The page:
Everybody is talking about The Cloud – it is on television and radio, in magazines and newspapers, and has been flooding the Internet, presented as a revolutionary technology that will shape up the future. For most people, cloud computing means nothing, since the words “cloud” and “computing” sound very confusing and only make it seem like something overly geeky and out of reach. While the actual technology behind the cloud can be complex, the concept of cloud computing is actually quite simple to understand. In this article, I will explain cloud computing in very simple terms and talk about cloud storage for photographers – what it can offer to us now and in the future, and whether we should be taking advantage of it today.
Have you ever accidentally formatted your memory card with important images in it? Or perhaps your hard drive crashed, you had no backups and you already deleted images from your memory cards? You never think about it until it happens and when it does happen, it hits you hard. I once lost all images of Red Fox kits that were very dear to me and I even managed to format and overwrite images from a trip to Utah this year. Unfortunately, disasters happen to everyone and if you happen to be in a similar situation, it is better to be prepared and know what to do. In this quick article, I will show you how you can recover and retrieve lost images from memory cards and will give you some information on what can be recovered and under what circumstances.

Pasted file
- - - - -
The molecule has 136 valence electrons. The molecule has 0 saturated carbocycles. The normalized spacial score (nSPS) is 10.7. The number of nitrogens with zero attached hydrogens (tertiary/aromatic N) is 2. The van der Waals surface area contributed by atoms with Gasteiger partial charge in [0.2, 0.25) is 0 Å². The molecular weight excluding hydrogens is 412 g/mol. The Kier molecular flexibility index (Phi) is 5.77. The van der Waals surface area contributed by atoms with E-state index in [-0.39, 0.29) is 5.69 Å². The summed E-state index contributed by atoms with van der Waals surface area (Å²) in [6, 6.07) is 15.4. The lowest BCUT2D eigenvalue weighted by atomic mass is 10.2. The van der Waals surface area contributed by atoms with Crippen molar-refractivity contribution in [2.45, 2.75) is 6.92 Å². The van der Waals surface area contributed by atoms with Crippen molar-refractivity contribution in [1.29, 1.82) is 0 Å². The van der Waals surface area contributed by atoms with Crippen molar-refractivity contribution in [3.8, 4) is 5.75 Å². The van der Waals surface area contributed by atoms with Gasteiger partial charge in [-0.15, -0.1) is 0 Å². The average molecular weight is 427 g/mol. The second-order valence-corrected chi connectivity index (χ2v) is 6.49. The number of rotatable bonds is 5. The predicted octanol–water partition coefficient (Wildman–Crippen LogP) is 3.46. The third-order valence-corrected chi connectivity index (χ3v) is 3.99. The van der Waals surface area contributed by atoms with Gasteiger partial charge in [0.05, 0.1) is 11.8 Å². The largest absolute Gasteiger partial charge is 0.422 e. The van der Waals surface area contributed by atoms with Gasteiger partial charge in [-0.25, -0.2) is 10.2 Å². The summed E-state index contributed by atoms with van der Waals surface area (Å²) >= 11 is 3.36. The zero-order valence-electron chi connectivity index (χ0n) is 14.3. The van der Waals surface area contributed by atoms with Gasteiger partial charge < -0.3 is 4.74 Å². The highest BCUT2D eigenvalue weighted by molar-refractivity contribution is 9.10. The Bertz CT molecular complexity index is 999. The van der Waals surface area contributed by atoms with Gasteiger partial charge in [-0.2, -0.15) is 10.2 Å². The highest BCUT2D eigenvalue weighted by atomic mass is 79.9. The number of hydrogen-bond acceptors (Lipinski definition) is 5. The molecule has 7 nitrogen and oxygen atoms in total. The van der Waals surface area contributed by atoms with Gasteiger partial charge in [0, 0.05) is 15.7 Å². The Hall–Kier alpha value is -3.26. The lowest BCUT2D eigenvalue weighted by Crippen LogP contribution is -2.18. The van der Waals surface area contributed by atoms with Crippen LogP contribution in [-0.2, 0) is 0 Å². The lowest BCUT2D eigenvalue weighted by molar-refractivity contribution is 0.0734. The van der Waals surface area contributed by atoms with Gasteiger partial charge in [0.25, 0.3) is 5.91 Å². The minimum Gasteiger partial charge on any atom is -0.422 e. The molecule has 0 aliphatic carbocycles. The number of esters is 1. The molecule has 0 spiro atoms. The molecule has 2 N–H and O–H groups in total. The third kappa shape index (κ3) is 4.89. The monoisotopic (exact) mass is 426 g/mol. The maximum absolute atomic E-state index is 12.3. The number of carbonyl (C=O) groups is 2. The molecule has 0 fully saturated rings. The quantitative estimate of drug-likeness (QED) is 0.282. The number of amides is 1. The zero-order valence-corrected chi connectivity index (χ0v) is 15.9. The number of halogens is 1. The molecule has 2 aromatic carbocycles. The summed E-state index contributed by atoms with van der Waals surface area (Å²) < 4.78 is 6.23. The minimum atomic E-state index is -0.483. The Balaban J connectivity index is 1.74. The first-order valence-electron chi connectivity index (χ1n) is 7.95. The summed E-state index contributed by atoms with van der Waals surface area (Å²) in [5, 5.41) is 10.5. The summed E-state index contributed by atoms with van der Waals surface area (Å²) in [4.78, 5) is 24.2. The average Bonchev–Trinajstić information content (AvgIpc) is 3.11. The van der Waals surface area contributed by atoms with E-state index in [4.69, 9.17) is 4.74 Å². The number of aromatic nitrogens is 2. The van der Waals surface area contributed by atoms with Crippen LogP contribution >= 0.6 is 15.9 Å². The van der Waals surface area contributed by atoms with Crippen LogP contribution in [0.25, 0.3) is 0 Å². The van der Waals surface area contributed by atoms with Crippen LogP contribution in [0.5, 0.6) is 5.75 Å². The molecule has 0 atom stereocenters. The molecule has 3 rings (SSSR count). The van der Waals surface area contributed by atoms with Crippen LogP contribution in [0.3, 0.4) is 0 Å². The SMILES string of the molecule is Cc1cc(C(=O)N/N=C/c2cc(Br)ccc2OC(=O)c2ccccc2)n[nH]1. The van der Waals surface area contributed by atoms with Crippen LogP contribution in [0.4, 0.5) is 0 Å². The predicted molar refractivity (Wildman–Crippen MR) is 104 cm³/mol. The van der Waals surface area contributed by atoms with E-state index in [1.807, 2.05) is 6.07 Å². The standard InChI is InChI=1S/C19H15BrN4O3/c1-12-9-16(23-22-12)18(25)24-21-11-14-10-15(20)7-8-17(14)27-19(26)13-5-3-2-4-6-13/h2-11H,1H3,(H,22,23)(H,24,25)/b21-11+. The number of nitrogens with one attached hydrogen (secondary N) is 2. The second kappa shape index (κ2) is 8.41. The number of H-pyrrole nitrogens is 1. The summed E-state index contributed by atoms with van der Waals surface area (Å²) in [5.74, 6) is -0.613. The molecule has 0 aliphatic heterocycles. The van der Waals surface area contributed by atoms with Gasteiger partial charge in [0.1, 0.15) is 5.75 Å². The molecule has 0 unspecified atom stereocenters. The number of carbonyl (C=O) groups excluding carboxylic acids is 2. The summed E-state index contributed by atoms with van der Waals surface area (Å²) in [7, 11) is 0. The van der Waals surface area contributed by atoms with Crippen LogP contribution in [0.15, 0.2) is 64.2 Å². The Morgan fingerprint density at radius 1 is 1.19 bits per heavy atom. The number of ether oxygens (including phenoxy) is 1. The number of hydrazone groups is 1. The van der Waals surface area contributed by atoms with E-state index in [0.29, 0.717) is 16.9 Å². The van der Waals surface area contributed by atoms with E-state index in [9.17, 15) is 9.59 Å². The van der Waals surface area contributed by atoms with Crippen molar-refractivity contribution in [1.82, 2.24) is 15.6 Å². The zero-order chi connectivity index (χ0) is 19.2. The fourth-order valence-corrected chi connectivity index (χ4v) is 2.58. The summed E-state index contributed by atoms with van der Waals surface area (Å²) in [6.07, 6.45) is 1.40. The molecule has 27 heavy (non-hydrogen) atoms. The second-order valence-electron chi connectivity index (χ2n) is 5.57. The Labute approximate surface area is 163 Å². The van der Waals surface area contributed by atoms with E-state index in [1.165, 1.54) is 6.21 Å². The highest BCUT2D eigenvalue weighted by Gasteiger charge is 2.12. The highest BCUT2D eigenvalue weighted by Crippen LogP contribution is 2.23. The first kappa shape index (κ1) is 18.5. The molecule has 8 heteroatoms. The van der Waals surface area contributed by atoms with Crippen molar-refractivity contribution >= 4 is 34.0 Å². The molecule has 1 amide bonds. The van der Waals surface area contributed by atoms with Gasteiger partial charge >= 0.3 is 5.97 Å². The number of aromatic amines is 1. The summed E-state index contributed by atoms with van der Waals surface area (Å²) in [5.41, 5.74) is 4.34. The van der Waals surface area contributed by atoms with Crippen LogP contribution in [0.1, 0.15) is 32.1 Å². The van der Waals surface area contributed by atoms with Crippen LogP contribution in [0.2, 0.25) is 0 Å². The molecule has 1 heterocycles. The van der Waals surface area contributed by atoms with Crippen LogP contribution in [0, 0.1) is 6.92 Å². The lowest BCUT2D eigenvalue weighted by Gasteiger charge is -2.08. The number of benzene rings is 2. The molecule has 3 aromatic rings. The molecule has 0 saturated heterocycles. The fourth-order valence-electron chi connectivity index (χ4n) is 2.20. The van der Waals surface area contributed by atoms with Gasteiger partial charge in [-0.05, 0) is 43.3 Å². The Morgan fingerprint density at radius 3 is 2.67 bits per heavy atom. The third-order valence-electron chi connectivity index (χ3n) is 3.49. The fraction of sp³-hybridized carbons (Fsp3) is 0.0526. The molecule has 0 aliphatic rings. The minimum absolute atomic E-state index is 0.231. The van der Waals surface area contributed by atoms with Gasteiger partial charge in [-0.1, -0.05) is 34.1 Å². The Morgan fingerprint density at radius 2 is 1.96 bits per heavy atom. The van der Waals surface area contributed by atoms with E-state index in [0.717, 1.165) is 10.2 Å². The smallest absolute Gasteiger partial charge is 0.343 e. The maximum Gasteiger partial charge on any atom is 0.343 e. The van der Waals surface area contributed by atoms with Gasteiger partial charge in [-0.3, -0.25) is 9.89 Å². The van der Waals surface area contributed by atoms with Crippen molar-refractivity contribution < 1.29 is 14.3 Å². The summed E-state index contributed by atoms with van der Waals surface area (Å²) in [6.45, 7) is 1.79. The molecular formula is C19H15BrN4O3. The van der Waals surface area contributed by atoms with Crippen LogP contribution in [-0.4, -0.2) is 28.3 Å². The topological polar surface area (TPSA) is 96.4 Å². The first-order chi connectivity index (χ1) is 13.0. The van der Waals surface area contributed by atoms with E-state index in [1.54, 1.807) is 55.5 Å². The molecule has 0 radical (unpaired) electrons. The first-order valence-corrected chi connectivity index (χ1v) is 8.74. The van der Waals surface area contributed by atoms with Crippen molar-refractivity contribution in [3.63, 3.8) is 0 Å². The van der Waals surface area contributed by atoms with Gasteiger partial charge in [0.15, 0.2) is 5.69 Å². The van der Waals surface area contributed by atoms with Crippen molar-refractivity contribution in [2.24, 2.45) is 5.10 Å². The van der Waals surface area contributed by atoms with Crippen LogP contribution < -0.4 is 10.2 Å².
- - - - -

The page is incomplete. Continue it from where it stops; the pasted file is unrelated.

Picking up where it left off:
I wrote this basic guide on organizing pictures for those, who occasionally take pictures with digital cameras and who are looking for ways to organize images on their computers. This is NOT a guide for serious photographers with large catalogs of photographs. If you are a photographer looking for ways to organize your photo library, please see my “how to organize pictures in Lightroom” guide written specifically for serious photography work.